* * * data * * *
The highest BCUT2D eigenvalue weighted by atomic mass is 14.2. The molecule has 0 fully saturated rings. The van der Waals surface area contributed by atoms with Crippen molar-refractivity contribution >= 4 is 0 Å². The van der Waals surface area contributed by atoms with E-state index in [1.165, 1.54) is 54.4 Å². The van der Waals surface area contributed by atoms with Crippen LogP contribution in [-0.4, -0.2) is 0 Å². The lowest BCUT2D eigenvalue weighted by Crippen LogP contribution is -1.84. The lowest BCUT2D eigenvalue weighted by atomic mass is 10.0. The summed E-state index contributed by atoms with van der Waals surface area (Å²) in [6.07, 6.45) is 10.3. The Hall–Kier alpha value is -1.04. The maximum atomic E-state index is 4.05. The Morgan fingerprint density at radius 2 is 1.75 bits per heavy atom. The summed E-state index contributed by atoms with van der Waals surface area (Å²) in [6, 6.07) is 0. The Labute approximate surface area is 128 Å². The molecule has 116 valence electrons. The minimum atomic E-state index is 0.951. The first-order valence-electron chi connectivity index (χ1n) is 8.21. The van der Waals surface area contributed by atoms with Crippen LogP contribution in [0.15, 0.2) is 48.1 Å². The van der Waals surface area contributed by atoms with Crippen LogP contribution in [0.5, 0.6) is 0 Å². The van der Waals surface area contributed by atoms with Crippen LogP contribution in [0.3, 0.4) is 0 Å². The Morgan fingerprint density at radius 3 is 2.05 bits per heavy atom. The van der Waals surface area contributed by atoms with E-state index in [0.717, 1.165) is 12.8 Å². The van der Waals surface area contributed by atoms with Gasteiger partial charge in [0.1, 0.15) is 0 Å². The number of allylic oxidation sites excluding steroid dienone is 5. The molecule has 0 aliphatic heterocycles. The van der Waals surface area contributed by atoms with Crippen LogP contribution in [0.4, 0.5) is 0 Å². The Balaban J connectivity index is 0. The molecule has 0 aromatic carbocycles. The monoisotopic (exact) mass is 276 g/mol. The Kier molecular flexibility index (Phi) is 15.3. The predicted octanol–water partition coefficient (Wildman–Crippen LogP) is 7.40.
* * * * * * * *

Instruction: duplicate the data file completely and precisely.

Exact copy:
The highest BCUT2D eigenvalue weighted by atomic mass is 14.2. The molecule has 0 fully saturated rings. The van der Waals surface area contributed by atoms with Crippen molar-refractivity contribution >= 4 is 0 Å². The van der Waals surface area contributed by atoms with E-state index in [1.165, 1.54) is 54.4 Å². The van der Waals surface area contributed by atoms with Crippen LogP contribution in [-0.4, -0.2) is 0 Å². The lowest BCUT2D eigenvalue weighted by Crippen LogP contribution is -1.84. The lowest BCUT2D eigenvalue weighted by atomic mass is 10.0. The summed E-state index contributed by atoms with van der Waals surface area (Å²) in [6.07, 6.45) is 10.3. The Hall–Kier alpha value is -1.04. The maximum atomic E-state index is 4.05. The Morgan fingerprint density at radius 2 is 1.75 bits per heavy atom. The summed E-state index contributed by atoms with van der Waals surface area (Å²) in [6, 6.07) is 0. The Labute approximate surface area is 128 Å². The molecule has 116 valence electrons. The minimum atomic E-state index is 0.951. The first-order valence-electron chi connectivity index (χ1n) is 8.21. The van der Waals surface area contributed by atoms with Crippen LogP contribution in [0.15, 0.2) is 48.1 Å². The van der Waals surface area contributed by atoms with Crippen LogP contribution in [0.5, 0.6) is 0 Å². The van der Waals surface area contributed by atoms with Crippen LogP contribution in [0.3, 0.4) is 0 Å². The Morgan fingerprint density at radius 3 is 2.05 bits per heavy atom. The van der Waals surface area contributed by atoms with E-state index in [0.717, 1.165) is 12.8 Å². The van der Waals surface area contributed by atoms with Gasteiger partial charge in [0.1, 0.15) is 0 Å². The number of allylic oxidation sites excluding steroid dienone is 5. The molecule has 0 aliphatic heterocycles. The van der Waals surface area contributed by atoms with Crippen LogP contribution in [0.4, 0.5) is 0 Å². The Balaban J connectivity index is 0. The molecule has 0 aromatic carbocycles. The monoisotopic (exact) mass is 276 g/mol. The Kier molecular flexibility index (Phi) is 15.3. The predicted octanol–water partition coefficient (Wildman–Crippen LogP) is 7.40.